Diagnosis of Gas or Flatulence

By  , Expert Content
Jul 07, 2012

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Gas or flatulence is a common condition for which a person visits the primary care doctor. It is diagnosed based on signs and symptoms, such as abdominal bloating, abdominal pain, passing too much gas (flatulence) and belching.

Medical history and physical examination: Your doctor will take a detailed medical history and do physical examination with special attention to your abdomen. Some of the questions that your doctor may ask include:

  • What types of food do you eat usually?
  • Have you made any changes in your diet recently?
  • How long have you had the problem of gas?
  • Do you have any other problem, such as abdominal pain, diarrhoea, early satiety (premature fullness after meals), bloating or weight loss?
  • What foods have you eaten in the past few days?
  • Have you recently increased fibre in your diet?
  • Whether you chew and swallow slowly or fast?
  • Is your gas problem mild or severe?
  • Do you think that eating any specific food, such as eating milk products, increases your symptoms?
  • What improves your gas and other symptoms?
  • Are you taking any medication?


Your doctor may ask you to keep a food diary. This can be helpful in reviewing your dietary habits and symptoms.

Diagnostic tests: Treatment for gas is usually started based on clinical diagnosis, but if the diagnosis is not clear or some other medical condition is suspected as the cause of your symptoms, tests may be done.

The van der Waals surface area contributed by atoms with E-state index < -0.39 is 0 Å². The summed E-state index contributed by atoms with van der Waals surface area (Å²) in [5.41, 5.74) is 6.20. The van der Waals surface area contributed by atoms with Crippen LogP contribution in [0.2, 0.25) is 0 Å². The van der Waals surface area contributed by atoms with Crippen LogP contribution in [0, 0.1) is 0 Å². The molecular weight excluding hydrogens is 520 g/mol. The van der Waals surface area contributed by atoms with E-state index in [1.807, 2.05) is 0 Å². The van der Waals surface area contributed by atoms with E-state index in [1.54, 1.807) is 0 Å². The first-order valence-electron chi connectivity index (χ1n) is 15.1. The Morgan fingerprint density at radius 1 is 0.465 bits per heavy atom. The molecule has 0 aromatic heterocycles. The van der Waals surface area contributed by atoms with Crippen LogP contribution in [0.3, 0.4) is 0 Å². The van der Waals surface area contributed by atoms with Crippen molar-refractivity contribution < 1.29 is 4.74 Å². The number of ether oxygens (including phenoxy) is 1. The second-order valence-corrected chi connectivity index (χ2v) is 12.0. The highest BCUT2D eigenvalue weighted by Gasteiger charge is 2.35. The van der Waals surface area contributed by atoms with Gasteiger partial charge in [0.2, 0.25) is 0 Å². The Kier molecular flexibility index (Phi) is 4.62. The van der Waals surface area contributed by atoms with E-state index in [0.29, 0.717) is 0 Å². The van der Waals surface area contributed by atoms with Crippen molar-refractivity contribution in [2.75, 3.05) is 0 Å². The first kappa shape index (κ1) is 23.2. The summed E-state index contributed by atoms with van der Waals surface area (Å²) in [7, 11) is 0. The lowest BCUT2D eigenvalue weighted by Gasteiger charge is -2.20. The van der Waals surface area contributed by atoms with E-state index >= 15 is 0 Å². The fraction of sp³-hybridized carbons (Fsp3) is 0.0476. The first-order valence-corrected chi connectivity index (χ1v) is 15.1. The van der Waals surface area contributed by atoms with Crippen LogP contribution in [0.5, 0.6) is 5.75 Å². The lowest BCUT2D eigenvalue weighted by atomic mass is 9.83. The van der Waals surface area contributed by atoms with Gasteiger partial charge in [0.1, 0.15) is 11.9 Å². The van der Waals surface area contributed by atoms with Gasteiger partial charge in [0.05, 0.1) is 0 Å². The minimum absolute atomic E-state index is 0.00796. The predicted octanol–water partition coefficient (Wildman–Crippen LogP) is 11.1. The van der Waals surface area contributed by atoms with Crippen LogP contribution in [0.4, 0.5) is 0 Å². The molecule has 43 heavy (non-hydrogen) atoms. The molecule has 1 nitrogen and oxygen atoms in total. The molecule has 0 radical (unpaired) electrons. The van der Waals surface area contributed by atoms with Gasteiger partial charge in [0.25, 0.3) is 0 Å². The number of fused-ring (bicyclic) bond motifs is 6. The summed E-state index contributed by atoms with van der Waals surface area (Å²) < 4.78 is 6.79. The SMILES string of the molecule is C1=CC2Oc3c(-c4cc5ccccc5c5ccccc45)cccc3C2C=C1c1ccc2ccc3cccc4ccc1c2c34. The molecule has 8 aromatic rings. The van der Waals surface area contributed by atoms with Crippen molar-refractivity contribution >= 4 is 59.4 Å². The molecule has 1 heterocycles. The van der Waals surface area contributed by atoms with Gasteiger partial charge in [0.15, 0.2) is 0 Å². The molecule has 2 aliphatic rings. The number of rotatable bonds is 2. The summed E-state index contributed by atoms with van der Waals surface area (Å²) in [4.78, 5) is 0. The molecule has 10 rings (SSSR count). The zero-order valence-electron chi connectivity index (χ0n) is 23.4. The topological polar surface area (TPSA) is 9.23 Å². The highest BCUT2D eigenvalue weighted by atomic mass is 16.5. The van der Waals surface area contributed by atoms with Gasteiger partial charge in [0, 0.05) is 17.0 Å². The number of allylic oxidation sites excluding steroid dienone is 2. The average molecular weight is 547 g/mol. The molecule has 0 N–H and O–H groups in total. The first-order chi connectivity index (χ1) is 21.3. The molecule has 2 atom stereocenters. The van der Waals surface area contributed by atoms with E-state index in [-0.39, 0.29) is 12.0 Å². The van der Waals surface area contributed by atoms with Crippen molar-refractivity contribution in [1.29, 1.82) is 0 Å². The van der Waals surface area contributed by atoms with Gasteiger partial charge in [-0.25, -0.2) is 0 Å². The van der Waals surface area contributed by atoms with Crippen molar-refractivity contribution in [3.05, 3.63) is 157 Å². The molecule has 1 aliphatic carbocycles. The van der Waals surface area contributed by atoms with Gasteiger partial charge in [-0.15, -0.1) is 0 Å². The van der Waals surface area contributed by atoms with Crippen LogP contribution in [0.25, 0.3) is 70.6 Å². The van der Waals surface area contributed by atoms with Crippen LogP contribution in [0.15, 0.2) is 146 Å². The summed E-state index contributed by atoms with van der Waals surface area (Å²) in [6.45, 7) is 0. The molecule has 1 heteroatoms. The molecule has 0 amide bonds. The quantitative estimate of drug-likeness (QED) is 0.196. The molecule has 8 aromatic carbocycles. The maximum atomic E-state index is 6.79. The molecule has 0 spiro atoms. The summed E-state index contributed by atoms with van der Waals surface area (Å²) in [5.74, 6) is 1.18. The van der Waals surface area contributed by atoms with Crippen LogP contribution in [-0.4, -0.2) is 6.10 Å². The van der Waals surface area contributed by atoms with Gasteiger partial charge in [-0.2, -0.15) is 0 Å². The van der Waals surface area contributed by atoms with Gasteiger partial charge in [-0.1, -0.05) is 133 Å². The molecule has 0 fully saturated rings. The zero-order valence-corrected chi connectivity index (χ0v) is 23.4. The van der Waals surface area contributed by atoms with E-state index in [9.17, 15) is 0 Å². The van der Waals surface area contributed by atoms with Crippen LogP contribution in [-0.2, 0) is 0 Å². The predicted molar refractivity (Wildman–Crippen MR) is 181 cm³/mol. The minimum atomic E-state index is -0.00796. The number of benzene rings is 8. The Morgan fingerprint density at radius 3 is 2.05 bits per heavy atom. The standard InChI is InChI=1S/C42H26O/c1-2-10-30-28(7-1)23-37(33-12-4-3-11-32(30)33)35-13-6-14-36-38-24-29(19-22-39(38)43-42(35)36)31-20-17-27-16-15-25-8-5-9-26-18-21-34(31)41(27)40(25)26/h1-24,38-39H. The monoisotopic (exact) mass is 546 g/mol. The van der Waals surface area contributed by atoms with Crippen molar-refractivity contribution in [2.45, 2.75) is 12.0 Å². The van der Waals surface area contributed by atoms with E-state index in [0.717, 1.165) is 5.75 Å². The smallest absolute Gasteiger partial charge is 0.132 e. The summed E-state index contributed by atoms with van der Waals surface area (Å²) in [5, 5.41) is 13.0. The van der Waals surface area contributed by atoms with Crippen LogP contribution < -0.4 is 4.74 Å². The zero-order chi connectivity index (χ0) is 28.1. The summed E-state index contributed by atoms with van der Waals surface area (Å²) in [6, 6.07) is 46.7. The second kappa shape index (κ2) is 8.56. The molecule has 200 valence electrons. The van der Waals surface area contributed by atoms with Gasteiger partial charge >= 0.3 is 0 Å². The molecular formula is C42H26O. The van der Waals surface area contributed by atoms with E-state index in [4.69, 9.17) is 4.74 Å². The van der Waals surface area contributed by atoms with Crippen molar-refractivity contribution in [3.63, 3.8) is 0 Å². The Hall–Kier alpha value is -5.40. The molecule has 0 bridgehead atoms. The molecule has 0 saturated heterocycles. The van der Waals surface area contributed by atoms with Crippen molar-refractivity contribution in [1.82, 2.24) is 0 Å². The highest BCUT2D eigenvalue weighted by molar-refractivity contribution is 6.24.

• Lactase deficiency: If deficiency of lactose enzyme is suspected as the cause of gas, the doctor may take blood or breath test to diagnose lactose intolerance and suggest avoiding milk products.
  • Hydrogen breathe test: The doctor may take a test to measure the amount of hydrogen in your breath after you eat suspected foods. As bacteria mostly produce hydrogen, an increase in hydrogen level in the exhaled air as measured by the breath test will suggest food intolerance. Breath test is done a few hours after eating the food that is suspected to be the cause of the problem as an increase in hydrogen level becomes evident in as little as 2 hours.

Some other tests that may be performed include:

  • abdominal CT scan
  • abdominal ultrasound
  • barium enema x-ray
  • barium swallow x-ray
  • blood studies such as CBC or blood differential
  • sigmoidoscopy and
  • upper endoscopy (EGD).



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